Whales are among the biggest animals which have ever existed on earth. The largest animal which inhabits our planet is the Blue Whale which has been measured to grow up to 33 m (110 ft). Newborn Blue Whales have been recorded to be around 7 m (23 ft) in size. Blue Whales are more frequently sighted in the North of Iceland but in Summer 2019 we encountered a blue whale mother and her calf in the Faxafloi Bay in one of our whale watching tours from Reykjavik, which was truly exceptional and is a once in a lifetime experience for most people!
A Blue Whale was seen on a tour with Special Tours summer 2019
The second largest whale is the Fin Whale, which can grow up to 26 m (85 ft) long. It can also be sighted around Iceland and has been encountered on our whale watching tours from Reykjavik in the Faxfloi Bay, even though it usually stays further off the coast in deeper waters.
The Sei Whale is a baleen whale as well and has been reported to grow up to 20 m (60ft), it is definitely the third largest baleen whale. Sei whales are also found around Iceland and very occasionally have come into the Faxafloi Bay!
The Right Whale is a baleen whale of similar size; it has been reported to grow up to 20 m (60ft) as well. This whale has got its name because it was the “right whale” to hunt as it is moving slowly and has a lot of blubber (fat) in its body which was very valuable for the hunters. Unfortunately, this caused the species to be functionally extinct in the North Atlantic which means there are not enough individuals left to maintain its population and they will disappear. In summer 2018 a Right Whale ventured into the Faxafloi Bay, which hadn’t happened in 12 years!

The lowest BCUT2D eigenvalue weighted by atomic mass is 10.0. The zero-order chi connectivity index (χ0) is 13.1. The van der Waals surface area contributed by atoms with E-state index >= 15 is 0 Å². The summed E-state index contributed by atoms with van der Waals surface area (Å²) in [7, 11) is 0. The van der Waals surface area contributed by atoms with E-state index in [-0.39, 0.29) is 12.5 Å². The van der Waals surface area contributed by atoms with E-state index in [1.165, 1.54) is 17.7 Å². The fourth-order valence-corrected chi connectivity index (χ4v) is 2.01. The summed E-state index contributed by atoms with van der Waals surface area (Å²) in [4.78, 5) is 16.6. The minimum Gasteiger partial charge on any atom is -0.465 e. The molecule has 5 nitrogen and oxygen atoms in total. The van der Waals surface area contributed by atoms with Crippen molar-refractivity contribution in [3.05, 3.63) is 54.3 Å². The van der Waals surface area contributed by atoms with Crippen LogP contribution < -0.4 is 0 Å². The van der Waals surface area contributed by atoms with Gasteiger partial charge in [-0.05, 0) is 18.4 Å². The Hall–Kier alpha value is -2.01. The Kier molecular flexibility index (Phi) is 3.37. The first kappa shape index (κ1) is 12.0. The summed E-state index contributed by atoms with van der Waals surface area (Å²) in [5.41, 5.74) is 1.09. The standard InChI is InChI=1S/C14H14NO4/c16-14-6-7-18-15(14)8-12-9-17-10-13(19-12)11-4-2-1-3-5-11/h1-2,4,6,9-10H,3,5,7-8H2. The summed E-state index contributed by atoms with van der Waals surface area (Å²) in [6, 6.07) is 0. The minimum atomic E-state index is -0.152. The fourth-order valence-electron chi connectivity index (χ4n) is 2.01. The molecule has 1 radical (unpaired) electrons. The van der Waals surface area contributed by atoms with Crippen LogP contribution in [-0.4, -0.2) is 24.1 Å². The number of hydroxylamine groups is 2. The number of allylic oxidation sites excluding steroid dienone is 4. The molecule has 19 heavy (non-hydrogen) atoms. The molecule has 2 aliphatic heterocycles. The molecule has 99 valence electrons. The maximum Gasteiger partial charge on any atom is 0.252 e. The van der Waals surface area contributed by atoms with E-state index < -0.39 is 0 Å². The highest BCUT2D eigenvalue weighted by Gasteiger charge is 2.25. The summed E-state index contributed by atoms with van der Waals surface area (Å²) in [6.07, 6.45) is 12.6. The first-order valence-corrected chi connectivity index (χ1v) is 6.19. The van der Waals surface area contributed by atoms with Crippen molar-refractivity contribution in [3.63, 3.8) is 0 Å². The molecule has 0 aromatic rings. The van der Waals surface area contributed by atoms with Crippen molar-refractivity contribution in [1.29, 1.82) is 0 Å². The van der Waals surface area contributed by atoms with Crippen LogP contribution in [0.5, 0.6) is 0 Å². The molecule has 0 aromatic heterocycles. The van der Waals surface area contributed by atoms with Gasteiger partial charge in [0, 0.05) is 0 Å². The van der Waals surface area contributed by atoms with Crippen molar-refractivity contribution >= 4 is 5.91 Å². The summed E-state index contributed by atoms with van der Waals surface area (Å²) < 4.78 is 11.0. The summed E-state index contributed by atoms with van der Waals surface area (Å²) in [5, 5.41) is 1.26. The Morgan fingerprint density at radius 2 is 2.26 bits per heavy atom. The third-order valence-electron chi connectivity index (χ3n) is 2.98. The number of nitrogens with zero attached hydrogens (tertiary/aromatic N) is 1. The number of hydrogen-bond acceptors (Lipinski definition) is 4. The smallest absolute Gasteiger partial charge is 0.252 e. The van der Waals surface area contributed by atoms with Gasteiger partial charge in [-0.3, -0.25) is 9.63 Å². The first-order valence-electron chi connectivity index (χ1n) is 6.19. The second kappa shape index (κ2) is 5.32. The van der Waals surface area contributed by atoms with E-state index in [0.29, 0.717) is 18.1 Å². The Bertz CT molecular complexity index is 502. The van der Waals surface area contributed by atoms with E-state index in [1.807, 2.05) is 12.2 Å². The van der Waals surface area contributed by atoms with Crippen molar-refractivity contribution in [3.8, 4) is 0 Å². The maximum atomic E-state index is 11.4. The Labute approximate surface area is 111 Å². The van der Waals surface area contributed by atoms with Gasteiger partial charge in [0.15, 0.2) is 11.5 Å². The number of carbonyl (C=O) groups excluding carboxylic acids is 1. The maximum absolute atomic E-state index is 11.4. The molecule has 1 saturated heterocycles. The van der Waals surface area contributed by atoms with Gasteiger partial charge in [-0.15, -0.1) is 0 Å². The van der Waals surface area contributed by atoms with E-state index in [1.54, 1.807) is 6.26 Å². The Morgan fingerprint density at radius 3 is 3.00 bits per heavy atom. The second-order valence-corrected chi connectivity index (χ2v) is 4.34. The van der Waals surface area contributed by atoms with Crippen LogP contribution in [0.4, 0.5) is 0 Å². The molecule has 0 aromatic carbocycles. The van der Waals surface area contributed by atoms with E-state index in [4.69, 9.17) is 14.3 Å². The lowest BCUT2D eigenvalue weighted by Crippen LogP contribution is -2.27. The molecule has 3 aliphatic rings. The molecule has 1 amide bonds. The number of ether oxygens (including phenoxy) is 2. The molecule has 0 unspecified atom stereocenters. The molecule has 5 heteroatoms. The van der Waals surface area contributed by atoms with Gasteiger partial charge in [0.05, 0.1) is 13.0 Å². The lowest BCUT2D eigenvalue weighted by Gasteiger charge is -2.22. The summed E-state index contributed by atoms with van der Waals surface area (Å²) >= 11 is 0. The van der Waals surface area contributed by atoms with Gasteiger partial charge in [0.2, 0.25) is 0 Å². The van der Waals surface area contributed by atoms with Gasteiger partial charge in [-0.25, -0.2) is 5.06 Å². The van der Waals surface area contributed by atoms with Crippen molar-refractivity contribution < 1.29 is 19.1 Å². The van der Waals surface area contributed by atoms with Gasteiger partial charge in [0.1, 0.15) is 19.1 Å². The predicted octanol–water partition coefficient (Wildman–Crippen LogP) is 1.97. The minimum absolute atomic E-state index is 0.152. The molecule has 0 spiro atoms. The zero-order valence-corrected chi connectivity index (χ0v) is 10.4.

All those large whale species which we mentioned so far are baleen whales which means they have baleen plates instead of teeth in their mouth and feed on very small fishes and krill (small shrimps). Check out our blog on How do Minke Whales and Humpback Whales feed for more on this topic.
What makes However, some sources claim a toothed whale to be the third largest whale species, the Sperm Whale. Sperm Whales have been found to grow up to 20 m (60 ft). They are special because they dive very deep for their prey which consists of giant deep sea squids. Sperm whales are the record holders in diving: They have been recorded to dive down to 3000 m (10.000ft) deep and hold their breath for 90 minutes. Sperm Whales are commonly sighted in the deep waters around the western part of Iceland.
The smallest whales are found in a group of cetaceans which we call porpoises. We regularly spot one of those species in our whale watching tours from Reykjavik, the Harbour Porpoise! Their maximum size is 1.5 m (5 ft) only and they are the smallest whales which exist in the Atlantic Ocean and one of the two smallest species of Cetaceans worldwide.
Dr. Annemarie Kramer (guide)